Renowned Artist and Illustrator Lisa Congdon to Create Easton’s Newest Mural

Starting next week, visitors to Easton can watch world-famous artist Lisa Congdon as she outlines, sketches and paints Easton’s newest mural.

It will be the fourth mural for Congdon and mark the eighth mural for the Easton Murals project. Easton Murals is a collaboration between the nonprofit Greater Easton Development Partnership and Brick + Mortar Gallery.

The vibrant, colorful mural “We Gon Be Alright: A Tribute to Adé Hogue” will take shape on the Church Street side of the Easton Public Market, another GEDP program. Congdon will start on the mural on May 26 and work through the week, weather permitting. Congdon, an avid cyclist, is excited that her work will precede the Easton Twilight Criterium bike race, which will bring some of the world’s fastest cyclists to Downtown Easton.

“I love bikes and I love art – this just seemed like the perfect project,” says Congdon. 

The internationally-known artist and illustrator’s work has been featured by Target, Amazon, Google, Warby Parker, Method, REI and MoMA. Congdon says she’s inspired by mid-century design and folk art, and loves to infuse her work with color, shapes, symbols and uplifting messages. When Congdon shared her mural design for Easton on Instagram a few weeks ago, close to 6,000 followers liked the image. 

Congdon will also be a special guest at Story & a Snack on May 26 at the Easton Public Market. Congdon will read “Round,” a book she illustrated, and talk about her mural (10-10:30 a.m. May 26, Easton Public Market Kids’ Zone, free).

Art is a second career for Congdon, who began working as an elementary school teacher in San Francisco. She felt a lot of creativity was missing from her life and began taking art classes. Though she never went to art school, she began sharing her designs on a blog in 2004 and opened an Etsy shop in 2007. By 2011 she was able to transition to being a full-time artist, and today makes her living creating illustrations, books and murals.

Before the pandemic, Bill Strickland, cyclist-in-chief for Bicycling Magazine and a GEDP board member, reached out to Congdon to see if she’d be interested in designing a mural for Easton. The plan was for Congdon and fellow artist Adé Hogue to each create separate but connected murals in Easton. Tragically a week after the two artists discussed the project with GEDP, Adé Hogue was killed in a bicycling accident.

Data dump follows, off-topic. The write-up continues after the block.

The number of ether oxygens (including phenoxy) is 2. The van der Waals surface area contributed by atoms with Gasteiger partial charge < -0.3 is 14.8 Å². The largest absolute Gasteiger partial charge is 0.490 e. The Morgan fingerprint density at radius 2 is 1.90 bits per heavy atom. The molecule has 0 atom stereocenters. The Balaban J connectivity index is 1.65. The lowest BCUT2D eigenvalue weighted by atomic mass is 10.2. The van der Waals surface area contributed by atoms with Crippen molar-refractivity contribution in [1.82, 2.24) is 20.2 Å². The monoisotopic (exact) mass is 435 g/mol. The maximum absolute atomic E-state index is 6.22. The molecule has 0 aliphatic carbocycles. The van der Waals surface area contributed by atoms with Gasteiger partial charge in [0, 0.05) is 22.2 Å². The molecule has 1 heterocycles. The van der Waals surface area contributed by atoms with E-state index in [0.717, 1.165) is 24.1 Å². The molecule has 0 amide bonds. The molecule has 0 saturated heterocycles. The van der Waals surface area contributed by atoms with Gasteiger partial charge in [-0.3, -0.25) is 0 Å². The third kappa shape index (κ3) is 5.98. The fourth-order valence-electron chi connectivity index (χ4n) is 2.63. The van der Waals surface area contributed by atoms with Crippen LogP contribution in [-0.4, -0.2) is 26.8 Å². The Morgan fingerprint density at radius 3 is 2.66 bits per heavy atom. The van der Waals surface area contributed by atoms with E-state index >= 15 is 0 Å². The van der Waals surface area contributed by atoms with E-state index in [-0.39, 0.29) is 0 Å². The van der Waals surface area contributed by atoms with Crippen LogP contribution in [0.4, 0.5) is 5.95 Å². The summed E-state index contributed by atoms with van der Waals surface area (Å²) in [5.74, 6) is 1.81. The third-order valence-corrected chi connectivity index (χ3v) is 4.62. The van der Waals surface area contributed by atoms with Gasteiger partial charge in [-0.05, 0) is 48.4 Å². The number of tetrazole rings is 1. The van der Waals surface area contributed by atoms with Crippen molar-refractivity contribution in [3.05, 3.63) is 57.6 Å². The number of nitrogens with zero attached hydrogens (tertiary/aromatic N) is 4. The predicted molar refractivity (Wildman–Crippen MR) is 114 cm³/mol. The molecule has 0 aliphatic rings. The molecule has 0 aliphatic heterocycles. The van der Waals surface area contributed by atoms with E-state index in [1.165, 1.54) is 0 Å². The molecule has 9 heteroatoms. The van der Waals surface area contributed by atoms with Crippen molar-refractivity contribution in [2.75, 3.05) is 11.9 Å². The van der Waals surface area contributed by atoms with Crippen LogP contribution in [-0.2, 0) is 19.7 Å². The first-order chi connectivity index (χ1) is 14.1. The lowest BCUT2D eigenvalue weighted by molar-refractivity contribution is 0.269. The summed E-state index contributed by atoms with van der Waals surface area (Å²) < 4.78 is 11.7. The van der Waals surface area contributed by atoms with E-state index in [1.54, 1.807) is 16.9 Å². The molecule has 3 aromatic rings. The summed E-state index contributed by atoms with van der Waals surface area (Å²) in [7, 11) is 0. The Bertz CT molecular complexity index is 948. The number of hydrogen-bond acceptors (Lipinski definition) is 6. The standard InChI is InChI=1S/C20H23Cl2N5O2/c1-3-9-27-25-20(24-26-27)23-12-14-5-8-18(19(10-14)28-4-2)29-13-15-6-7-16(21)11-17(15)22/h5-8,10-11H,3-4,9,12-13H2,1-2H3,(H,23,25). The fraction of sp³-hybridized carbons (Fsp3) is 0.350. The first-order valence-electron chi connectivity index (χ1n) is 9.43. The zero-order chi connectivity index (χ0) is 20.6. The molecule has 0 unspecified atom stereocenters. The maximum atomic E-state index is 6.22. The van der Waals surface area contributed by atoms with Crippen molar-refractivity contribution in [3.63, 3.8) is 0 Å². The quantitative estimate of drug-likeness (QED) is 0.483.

“Bicycling and art are powerful connectors between people, and expressions of life, exuberance, and freedom — qualities Adé also epitomized,” Strickland says. “Having Lisa’s mural in what will be one of the best public spaces in Easton will be a wonderful reminder to all of us to cherish life and each other.”

Congdon’s mural not only features the vivid colors and symbols she’s known for but also honors her friend Adé.

“This mural includes a phrase he was famous for saying and his lettering, embellished with my illustration and colors,” Congdon says. “He, like me, liked to put positive messages out into the world.”

“It seemed an appropriate phrase for everything we’ve been through the last few years,” Congdon says of the words ‘We Gon Be Alright’ that figure prominently in the mural. Congdon got permission from Adé’s agent to use his lettering in the mural.

Congdon also wanted the mural to have a narrative and to tell Adé’s story. The eye, the hand and the pencil in the design symbolize the life of an artist, and the scissors reference the collages he liked to create. A bird flying over a bicycle “feels like him,” Congdon adds.

Congdon says it’s her first visit to Easton, and she’s excited to explore and ride her way through the city when she’s not painting.

The mural is the first in a series of planned additions to the Church Street side of Easton Public Market. Once the Fourth Street garage is complete, GEDP and the City of Easton will renovate the outdoor space between the garage and market to create a plaza. GEDP Executive Director Jared Mast says plans are to add shade structures and outdoor furnishings, thanks to funding from a Keystone Communities grant from the Pennsylvania Department of Community and Economic Development.